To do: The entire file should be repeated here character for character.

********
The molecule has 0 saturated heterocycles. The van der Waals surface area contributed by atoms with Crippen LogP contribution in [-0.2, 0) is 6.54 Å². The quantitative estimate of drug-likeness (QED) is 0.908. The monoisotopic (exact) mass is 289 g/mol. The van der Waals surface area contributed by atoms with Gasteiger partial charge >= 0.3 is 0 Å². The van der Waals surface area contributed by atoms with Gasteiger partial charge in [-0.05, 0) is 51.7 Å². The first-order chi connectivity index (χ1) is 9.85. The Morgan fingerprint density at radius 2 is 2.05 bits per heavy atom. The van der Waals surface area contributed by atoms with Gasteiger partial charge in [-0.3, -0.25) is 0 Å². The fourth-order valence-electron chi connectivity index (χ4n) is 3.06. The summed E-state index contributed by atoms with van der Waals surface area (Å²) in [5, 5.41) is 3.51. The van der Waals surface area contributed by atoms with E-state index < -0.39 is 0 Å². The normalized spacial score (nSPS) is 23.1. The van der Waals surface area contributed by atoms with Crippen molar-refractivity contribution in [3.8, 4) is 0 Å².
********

The molecule has 0 saturated heterocycles. The van der Waals surface area contributed by atoms with Crippen LogP contribution in [-0.2, 0) is 6.54 Å². The quantitative estimate of drug-likeness (QED) is 0.908. The monoisotopic (exact) mass is 289 g/mol. The van der Waals surface area contributed by atoms with Gasteiger partial charge >= 0.3 is 0 Å². The van der Waals surface area contributed by atoms with Gasteiger partial charge in [-0.05, 0) is 51.7 Å². The first-order chi connectivity index (χ1) is 9.85. The Morgan fingerprint density at radius 2 is 2.05 bits per heavy atom. The van der Waals surface area contributed by atoms with Gasteiger partial charge in [-0.3, -0.25) is 0 Å². The fourth-order valence-electron chi connectivity index (χ4n) is 3.06. The summed E-state index contributed by atoms with van der Waals surface area (Å²) in [5, 5.41) is 3.51. The van der Waals surface area contributed by atoms with E-state index < -0.39 is 0 Å². The normalized spacial score (nSPS) is 23.1. The van der Waals surface area contributed by atoms with Crippen molar-refractivity contribution in [3.8, 4) is 0 Å².